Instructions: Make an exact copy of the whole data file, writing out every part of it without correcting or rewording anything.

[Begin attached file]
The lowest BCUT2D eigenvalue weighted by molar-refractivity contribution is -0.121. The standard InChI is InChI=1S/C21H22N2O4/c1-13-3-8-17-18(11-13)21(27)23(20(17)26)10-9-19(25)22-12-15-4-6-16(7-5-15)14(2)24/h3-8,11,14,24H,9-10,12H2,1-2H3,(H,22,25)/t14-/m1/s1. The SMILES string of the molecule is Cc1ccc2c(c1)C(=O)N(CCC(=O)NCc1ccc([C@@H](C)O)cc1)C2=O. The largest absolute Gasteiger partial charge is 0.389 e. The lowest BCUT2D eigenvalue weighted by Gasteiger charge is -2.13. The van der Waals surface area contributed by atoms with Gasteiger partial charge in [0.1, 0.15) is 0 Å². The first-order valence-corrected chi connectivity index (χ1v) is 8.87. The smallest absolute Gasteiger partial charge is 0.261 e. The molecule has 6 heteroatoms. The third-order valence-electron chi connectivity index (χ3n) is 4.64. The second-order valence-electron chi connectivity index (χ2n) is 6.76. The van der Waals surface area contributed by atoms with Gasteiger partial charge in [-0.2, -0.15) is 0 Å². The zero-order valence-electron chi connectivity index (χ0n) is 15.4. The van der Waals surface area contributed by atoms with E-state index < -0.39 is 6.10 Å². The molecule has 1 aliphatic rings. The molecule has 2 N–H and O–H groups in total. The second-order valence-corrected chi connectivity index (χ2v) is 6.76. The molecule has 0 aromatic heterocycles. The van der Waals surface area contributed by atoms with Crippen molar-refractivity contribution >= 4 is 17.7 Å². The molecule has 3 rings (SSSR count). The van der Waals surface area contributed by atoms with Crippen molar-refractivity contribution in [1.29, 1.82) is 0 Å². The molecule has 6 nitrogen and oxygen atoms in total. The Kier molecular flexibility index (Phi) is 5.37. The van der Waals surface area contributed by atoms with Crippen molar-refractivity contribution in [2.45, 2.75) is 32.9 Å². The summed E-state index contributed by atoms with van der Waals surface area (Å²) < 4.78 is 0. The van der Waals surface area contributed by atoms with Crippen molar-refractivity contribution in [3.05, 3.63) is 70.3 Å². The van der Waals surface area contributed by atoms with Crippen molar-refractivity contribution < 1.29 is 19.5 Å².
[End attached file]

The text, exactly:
The lowest BCUT2D eigenvalue weighted by molar-refractivity contribution is -0.121. The standard InChI is InChI=1S/C21H22N2O4/c1-13-3-8-17-18(11-13)21(27)23(20(17)26)10-9-19(25)22-12-15-4-6-16(7-5-15)14(2)24/h3-8,11,14,24H,9-10,12H2,1-2H3,(H,22,25)/t14-/m1/s1. The SMILES string of the molecule is Cc1ccc2c(c1)C(=O)N(CCC(=O)NCc1ccc([C@@H](C)O)cc1)C2=O. The largest absolute Gasteiger partial charge is 0.389 e. The lowest BCUT2D eigenvalue weighted by Gasteiger charge is -2.13. The van der Waals surface area contributed by atoms with Gasteiger partial charge in [0.1, 0.15) is 0 Å². The first-order valence-corrected chi connectivity index (χ1v) is 8.87. The smallest absolute Gasteiger partial charge is 0.261 e. The molecule has 6 heteroatoms. The third-order valence-electron chi connectivity index (χ3n) is 4.64. The second-order valence-electron chi connectivity index (χ2n) is 6.76. The van der Waals surface area contributed by atoms with Gasteiger partial charge in [-0.2, -0.15) is 0 Å². The zero-order valence-electron chi connectivity index (χ0n) is 15.4. The van der Waals surface area contributed by atoms with E-state index < -0.39 is 6.10 Å². The molecule has 1 aliphatic rings. The molecule has 2 N–H and O–H groups in total. The second-order valence-corrected chi connectivity index (χ2v) is 6.76. The molecule has 0 aromatic heterocycles. The van der Waals surface area contributed by atoms with Crippen molar-refractivity contribution >= 4 is 17.7 Å². The molecule has 3 rings (SSSR count). The van der Waals surface area contributed by atoms with Crippen molar-refractivity contribution in [1.29, 1.82) is 0 Å². The molecule has 6 nitrogen and oxygen atoms in total. The Kier molecular flexibility index (Phi) is 5.37. The van der Waals surface area contributed by atoms with Crippen molar-refractivity contribution in [2.45, 2.75) is 32.9 Å². The summed E-state index contributed by atoms with van der Waals surface area (Å²) < 4.78 is 0. The van der Waals surface area contributed by atoms with Crippen molar-refractivity contribution in [3.05, 3.63) is 70.3 Å². The van der Waals surface area contributed by atoms with Crippen molar-refractivity contribution < 1.29 is 19.5 Å².